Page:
(Image courtesy of Dustin Yellin. Rendering by Alan Lucey. 2022)
Pioneer Works: Perspectives on a Changing Earth - MOCA Grand
Tuesday, November 8th
MOCA GRAND AVE
This panel brings together three individuals - an artist, an environmentalist, and a physicist - for
a discussion on the global impact of human-made climate change, and the possibility of building
a sustainable and equitable future through culture, activism, and education. Dustin Yellin is an
artist who balances a sculptural practice visualizing the catastrophic impact of the
anthropocene, with a social practice to build community through accessible, transdisciplinary
education and engagement, as a catalyst to provoke societal change. David de Rothschild is an
ecologist and activist whose global exploration and adventuring have brought widespread
attention and innovative solutions to urgent environmental issues. Theoretical astrophysicist
Janna Levin considers life and environments on exoplanets and how the climate crisis impacts
not only our planet, but the universe around it. Together with moderator Adrianne Ramsey, an
arts educator and writer, the panel will discuss why climate change is the most pressing issue of
our time, how education and innovation can unlock solutions to political inertia, and how the
actions we take today can forestall the direct impact of this looming crisis.
Dustin Yellin tells stories that weave together the diverse forces of nature and technology.
Through his multidisciplinary body of work, which includes sculpture, collage, animation, pedagogy, and institution building, Yellin tunnels across traditionally siloed fields to crystallize
the idea that everything is interconnected. The artist balances descriptive poetry with a
prescriptive social practice so as to span new ways of seeing and being, and build a bridge to a
more holistic world. Yellin lives in Brooklyn, New York, and is the founder and director of
Pioneer Works. His artwork has been exhibited at Brooklyn Museum, Amorepacific Museum,
Museo Del Palacio de Bellas Artes, SCAD Museum of Art, The Kennedy Center, Lincoln Center
for the Performing Arts, amongst many others.
As an explorer, who has traversed some of the world’s toughest environments, David de
Rothschild has been harnessing his curious spirit to help give Nature a voice and make the
world a more sustainable place for the last two decades. In 2006, he founded the Voice for
Nature Foundation, an organization that uses exploration, adventure and storytelling to give
‘Nature a voice.’ David is one of the leaders of a new generation of change-makers focused on
re-igniting collective hope in the future of the planet. Not only helping unearth innovative
solutions to tackle our most pressing problems, David uses innovative storytelling to inspire a
movement around how we can all live more sustainably. Despite having witnessed first hand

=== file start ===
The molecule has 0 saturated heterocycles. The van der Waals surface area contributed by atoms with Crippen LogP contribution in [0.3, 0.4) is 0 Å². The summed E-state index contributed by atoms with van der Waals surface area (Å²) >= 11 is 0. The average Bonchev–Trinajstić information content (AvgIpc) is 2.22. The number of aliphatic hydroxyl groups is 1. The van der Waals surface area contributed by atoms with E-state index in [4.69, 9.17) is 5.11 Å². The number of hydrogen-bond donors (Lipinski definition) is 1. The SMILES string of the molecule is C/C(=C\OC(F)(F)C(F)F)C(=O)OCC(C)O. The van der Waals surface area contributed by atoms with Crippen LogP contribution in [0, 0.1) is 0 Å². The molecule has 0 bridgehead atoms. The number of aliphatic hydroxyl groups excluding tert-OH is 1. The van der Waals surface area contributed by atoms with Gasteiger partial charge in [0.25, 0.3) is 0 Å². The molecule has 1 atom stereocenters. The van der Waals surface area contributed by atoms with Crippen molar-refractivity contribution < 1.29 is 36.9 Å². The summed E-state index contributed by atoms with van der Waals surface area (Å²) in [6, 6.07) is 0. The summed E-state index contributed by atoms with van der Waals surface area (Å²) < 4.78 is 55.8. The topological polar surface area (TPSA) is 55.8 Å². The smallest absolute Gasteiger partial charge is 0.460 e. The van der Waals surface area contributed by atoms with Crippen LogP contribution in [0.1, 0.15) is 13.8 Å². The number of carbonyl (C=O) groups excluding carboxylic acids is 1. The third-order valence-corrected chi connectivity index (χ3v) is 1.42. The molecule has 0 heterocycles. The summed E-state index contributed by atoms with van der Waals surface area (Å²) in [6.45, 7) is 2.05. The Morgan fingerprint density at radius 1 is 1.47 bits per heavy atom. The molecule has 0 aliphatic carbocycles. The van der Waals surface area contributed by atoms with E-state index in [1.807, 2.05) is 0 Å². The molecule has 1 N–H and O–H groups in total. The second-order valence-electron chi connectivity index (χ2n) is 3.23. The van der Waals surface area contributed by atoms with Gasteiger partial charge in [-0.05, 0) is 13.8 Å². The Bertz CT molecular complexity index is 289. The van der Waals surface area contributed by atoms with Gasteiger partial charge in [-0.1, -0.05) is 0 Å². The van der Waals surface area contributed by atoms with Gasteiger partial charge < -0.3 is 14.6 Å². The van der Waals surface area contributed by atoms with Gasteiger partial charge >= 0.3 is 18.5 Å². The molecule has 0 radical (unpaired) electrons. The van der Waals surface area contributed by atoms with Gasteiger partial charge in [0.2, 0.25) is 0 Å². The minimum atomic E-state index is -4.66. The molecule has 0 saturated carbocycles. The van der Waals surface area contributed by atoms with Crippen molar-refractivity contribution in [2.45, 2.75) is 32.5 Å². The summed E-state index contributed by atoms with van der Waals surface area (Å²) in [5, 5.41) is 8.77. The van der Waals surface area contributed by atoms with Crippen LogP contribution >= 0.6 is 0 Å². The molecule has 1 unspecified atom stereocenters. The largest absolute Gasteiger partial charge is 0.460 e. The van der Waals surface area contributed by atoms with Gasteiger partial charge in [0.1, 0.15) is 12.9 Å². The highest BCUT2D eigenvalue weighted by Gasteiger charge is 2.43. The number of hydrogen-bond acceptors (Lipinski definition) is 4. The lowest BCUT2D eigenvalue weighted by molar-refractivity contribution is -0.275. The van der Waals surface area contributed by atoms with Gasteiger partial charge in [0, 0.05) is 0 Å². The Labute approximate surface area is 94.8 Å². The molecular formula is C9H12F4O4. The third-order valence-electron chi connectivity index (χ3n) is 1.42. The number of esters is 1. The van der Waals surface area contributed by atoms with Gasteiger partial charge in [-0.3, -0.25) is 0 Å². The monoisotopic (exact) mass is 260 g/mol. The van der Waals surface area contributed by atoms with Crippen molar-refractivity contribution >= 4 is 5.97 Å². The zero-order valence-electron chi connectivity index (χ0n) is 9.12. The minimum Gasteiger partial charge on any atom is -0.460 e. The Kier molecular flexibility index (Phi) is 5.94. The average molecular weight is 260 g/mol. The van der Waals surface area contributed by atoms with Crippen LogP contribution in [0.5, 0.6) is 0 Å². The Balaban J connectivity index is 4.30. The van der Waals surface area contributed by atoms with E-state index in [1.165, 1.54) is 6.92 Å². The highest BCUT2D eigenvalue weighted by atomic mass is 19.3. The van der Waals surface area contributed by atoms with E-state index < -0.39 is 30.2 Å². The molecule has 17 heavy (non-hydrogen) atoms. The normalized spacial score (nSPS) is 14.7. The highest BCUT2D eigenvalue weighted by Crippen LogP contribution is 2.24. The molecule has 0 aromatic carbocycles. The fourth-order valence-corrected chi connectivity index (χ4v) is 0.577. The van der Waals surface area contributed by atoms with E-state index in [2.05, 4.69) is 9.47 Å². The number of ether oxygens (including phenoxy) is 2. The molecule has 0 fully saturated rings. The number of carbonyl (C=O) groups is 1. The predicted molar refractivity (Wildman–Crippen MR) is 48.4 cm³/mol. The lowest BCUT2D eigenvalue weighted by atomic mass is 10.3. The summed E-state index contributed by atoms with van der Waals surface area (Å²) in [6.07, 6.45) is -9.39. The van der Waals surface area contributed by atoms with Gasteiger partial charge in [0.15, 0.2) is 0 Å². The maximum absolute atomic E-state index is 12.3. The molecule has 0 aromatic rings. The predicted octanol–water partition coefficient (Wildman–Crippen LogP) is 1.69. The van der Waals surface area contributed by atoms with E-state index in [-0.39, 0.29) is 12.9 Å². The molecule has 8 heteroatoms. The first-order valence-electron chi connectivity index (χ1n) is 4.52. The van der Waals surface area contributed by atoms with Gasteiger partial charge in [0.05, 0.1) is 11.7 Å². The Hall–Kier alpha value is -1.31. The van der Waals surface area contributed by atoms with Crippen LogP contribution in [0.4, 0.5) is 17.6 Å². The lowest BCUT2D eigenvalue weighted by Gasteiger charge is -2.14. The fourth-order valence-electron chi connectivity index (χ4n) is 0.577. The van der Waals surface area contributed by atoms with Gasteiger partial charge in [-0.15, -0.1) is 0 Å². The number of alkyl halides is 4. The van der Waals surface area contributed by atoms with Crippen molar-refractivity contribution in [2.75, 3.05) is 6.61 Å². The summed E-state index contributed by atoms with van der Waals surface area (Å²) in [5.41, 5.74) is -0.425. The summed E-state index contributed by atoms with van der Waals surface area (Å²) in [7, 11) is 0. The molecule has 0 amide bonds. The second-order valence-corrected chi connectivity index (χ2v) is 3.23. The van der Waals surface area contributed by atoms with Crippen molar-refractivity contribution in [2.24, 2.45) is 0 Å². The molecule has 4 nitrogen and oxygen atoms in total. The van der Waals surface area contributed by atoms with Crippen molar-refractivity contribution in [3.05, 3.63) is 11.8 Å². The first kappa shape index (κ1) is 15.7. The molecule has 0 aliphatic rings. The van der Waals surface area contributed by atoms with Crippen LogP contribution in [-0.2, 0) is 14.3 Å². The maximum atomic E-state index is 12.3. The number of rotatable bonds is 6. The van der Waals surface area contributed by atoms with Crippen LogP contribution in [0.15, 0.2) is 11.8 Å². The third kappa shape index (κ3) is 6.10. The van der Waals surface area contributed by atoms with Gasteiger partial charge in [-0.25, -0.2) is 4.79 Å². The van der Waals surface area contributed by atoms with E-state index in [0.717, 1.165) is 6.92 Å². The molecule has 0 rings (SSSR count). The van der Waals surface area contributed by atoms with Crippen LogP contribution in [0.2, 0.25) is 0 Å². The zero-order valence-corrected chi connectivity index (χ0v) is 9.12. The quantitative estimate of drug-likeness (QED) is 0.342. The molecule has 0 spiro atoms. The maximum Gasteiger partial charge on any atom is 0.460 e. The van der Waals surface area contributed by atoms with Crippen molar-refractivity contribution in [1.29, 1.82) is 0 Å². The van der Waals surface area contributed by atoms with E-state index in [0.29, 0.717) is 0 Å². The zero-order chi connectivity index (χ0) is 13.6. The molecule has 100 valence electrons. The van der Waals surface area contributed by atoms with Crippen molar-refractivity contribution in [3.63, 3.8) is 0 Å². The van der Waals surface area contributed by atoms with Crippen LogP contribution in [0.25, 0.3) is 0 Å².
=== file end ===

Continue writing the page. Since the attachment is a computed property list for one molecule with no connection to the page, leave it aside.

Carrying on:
the impact of climate change and human industry on some of the planet’s most fragile
ecosystems, David remains boldly confident that if we can all work together and act now, then
there is still a chance we can turn things around and continue to live on ‘spaceship earth’.
David has taken his call to action to millions of individuals across all demographics - from
children in classrooms to world leaders, NGOs to NASA, industries to non profits, Oprah
Winfrey to Nickelodeon. He has hosted conferences, delivered keynotes, published books,
produced a Sundance Channel TV series, a National Geographic documentary and featured in a
recent CNN series, Modern Explorers.
Janna Levin is the Claire Tow Professor of Physics and Astronomy at Barnard College of
Columbia University. She is also the Director of Sciences at Pioneer Works and the Editor-in-
Chief of the magazine Pioneer Works Broadcast. A Guggenheim Fellow, Janna has contributed
to an understanding of black holes, the cosmology of extra dimensions, and gravitational waves
in the shape of spacetime. She is the presenter of the NOVA feature Black Hole Apocalypse,
aired on PBS—the first female presenter for NOVA in 35 years. Her previous books include How
the Universe Got Its Spots, Black Hole Blues, and a novel, A Madman Dreams of Turing
Machines, which won the PEN/Bingham Prize among other awards. Her latest book is Black
Hole Survival Guide.
Adrianne Ramsey is an independent curator, writer, and arts editor. She has organized
exhibitions for Root Division, Berkeley Art Center, and USC Roski Galleries, and is the Founder
and Editor-in-Chief of GIRLS Magazine, an online publication that interviews femme-identifying
contemporary artists, art professionals, curators, and writers about art, politics, and their
individual practices. Her writing on contemporary art and culture has appeared in several
publications and exhibition catalogues. She is also Director of Communications of Art Into
Acres, a non-profit environmental, art, and land conservation initiative, and is an MA Candidate
in Curatorial Practices at the University of Southern California.
MOCA’s environmental programming series highlights the museum’s work around climate, conservation, and environmental justice. Guided by the work of the MOCA Environmental Council, the first sustainability council at a major arts museum in the United States, this series presents artists, activists, and scholars committed to critical ecological issues in Los Angeles and globally.
The 2022 series is made possible by Nora McNeely Hurley and Manitou Fund.